Having worked closely with nutritionists and nutritional therapists throughout the duration of my career, I believe that your skin can’t be healthy if you’re not healthy.
Food is your fuel and what you eat and imbibe has a direct effect on all of your organs, including your skin.
Sometimes even now, I’ll have someone turn to me and ask “But what you’re eating isn’t really as important as topical skincare, is it?”.
They receive in return a pointed, glasses-on-bridge-of-nose glare.
Your skin is like a sunflower. For beautiful petals, you need to feed it at the root and the root of your skin is the dermis, the living layers that sits closest to your bloodstream.
Your dermis is responsible for bringing blood to your skin, particularly the newer skin cells being made.
It’s not so much the blood that matters here, but the nutrients and oxygen that it carries. Blood is your skin’s Deliveroo driver, essentially.
Topical skincare can’t reach your dermis nor your bloodstream, because your skin is literally designed to keep things away from your vital organs.
Thus, the only real way to get goodness to your dermis is through nutrition from the inside, being food (and sometimes, supplements).
Far and away, the most important nutrients for your skin are vitamin A and essential fatty acids.
If we are deficient in vitamin A, our stratum corneum, the uppermost layer of skin, is sluggish and becomes thickened, won’t reflect light to the same extent and will feel rough.
This is because A is integral for every type of cell within our skin.
When it comes to food sources of vitamin A, there are two main types: preformed vitamin A and provitamin A.
You can get your preformed vitamin A from liver and eel (delicious) or for a more palatable option, goats cheese.
For your plant-based vitamin A sources, you’re looking at sweet potato, pumpkin, squash, carrots and kale… So get that casserole going!
One thing to note: if you are pregnant, breastfeeding or planning pregnancy, speak to your doctor before greatly increasing your vitamin A intake..
Essential fatty acids have also been shown to play an integral role in skin inflammation, which will usually appear as flakiness, itchiness and irritation, with a deficiency in essential fatty acids often displaying as dermatitis (eczema) in human skin.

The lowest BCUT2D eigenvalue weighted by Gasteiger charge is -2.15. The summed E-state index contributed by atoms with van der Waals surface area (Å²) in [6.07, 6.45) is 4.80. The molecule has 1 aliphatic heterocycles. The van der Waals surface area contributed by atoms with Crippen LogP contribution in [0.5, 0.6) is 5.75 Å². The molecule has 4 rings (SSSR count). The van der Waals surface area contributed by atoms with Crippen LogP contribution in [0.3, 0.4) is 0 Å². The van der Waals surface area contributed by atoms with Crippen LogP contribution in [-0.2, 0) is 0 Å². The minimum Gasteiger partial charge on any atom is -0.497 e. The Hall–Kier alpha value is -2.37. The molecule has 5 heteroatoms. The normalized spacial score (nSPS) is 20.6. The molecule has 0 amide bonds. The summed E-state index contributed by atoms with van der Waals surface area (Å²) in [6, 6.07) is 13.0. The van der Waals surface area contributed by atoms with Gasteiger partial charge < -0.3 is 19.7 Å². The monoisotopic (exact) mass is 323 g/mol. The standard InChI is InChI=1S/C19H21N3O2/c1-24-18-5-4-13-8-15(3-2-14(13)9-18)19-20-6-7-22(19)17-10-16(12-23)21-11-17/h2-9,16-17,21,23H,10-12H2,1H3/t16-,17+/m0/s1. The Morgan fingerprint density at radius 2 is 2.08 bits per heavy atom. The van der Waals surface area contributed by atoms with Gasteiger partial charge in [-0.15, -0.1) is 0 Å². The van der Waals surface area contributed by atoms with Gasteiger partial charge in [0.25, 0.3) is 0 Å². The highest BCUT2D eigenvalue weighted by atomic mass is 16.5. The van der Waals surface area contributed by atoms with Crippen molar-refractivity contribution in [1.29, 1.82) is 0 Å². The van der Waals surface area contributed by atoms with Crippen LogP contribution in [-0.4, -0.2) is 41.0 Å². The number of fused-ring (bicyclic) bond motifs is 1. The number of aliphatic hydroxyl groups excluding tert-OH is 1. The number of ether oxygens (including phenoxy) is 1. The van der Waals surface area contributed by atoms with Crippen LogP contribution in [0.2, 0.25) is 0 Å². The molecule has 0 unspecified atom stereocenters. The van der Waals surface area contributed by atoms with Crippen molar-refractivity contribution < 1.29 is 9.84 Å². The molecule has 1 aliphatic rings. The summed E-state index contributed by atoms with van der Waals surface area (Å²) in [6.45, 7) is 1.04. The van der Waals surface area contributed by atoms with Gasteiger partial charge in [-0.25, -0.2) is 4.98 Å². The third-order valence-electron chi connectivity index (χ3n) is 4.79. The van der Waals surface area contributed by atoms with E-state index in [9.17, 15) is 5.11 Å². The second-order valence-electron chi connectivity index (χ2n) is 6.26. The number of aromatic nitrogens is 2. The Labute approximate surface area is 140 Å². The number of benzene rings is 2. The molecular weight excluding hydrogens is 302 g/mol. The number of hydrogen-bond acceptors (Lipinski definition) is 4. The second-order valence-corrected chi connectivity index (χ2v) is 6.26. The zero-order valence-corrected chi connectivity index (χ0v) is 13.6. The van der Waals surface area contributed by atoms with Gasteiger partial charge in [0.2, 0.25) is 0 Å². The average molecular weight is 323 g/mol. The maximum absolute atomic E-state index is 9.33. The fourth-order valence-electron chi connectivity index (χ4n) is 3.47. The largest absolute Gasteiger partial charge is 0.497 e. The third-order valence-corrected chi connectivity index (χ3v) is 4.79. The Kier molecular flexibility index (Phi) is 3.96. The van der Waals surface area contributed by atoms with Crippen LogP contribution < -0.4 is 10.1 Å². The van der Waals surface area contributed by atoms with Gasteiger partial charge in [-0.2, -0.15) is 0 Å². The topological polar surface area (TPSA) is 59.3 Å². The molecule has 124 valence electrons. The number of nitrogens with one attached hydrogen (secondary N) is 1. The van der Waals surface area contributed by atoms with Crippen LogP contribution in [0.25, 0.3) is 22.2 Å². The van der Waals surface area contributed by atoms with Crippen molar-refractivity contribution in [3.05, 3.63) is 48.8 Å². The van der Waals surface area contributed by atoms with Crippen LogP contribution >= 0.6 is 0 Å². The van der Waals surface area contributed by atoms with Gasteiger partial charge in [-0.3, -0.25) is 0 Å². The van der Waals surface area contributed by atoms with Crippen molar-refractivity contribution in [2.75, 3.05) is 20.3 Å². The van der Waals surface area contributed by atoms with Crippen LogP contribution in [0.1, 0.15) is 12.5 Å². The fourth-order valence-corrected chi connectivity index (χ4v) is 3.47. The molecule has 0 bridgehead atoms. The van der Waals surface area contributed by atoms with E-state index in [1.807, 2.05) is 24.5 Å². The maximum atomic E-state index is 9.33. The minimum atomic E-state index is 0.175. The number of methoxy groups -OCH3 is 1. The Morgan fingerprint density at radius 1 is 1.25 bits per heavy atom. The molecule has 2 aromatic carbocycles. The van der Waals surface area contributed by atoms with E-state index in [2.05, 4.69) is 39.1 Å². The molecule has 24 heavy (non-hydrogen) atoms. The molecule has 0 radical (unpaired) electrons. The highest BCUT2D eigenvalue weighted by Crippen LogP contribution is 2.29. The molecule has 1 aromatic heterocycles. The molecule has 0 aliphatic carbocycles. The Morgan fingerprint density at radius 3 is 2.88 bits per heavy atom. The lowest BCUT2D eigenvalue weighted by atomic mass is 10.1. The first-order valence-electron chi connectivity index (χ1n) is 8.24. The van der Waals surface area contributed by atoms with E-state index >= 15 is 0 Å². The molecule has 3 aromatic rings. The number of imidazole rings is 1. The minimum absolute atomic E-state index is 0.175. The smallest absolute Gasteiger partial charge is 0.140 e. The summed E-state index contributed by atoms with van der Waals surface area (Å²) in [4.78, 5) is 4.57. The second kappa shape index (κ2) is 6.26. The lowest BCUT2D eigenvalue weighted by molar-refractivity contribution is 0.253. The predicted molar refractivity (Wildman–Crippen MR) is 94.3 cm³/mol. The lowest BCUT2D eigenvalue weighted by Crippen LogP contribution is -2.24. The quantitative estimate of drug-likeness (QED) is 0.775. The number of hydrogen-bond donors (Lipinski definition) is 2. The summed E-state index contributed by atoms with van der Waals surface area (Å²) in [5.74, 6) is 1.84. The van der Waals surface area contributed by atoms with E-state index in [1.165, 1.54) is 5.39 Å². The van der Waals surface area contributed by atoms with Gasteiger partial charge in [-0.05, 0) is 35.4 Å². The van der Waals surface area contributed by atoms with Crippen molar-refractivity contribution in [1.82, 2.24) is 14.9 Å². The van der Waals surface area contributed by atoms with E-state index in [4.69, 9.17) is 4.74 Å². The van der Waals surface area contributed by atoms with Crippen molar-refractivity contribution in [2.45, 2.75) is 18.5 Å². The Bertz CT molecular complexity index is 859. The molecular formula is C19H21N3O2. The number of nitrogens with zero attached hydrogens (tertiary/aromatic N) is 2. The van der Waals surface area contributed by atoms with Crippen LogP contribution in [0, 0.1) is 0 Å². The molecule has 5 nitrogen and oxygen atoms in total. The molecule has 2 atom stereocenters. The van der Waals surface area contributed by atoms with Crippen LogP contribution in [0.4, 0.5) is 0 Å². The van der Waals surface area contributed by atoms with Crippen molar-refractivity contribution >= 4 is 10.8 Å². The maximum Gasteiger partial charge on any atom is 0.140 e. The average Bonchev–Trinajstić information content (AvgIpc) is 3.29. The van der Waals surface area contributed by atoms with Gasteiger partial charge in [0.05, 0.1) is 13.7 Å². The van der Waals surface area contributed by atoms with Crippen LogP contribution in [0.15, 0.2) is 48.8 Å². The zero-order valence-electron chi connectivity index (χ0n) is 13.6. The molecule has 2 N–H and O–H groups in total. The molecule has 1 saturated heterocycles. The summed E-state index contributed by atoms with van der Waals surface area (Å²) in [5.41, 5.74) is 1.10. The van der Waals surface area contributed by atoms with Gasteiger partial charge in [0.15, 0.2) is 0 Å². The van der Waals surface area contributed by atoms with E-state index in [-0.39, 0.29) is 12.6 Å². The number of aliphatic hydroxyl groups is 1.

The main sources of essential fatty acids that you should try to get in are atlantic salmon, sardines, sunflower oil, pine nuts, flaxseed oil, walnuts and chia seeds.
This doesn’t mean that you should start focusing on just getting vitamin A and essential fatty acids.
The best skin diet is always a balanced one.
The Nerdie Pick: Advanced Nutrition Programme Skin Vit A+ (€26.50, available in selected salons and pharmacies, or theskinnerd.com) When it comes to vitamin A supplements, Skin Vit A+ is my most common recommendation.
Advanced Nutrition Programme ensure the utmost care goes into the creation of their supplements, with no artificial preservatives, fillers, colours or flavourings.
Sometimes it isn’t about the recommended amount of a nutrient but the optimal amount, and that’s what Skin Vit A+ serves you alongside your balanced diet.
Due to the high amount of vitamin A present in these, avoid if you are pregnant, breastfeeding, planning pregnancy, or taking a retinol-based medication like Roaccutane, and discuss with your GP if you are under medical supervision.
Skin Vit A+ is my vitamin A supplement recommendation.
It has no artificial preservatives, fillers, colours or flavourings.
Sometimes, it isn’t about the recommended amount of a nutrient, but the optimal amount, and that’s what Skin Vit A+ serves you.
Due to the high amount of vitamin A in these, avoid if you are pregnant, breastfeeding, planning pregnancy, or taking a retinol-based medication, like Roaccutane, and discuss with your GP if you are under medical supervision.
■ Advanced Nutrition Programme Skin Vit A+ (€26.50, available in selected salons and pharmacies, or theskinnerd.com).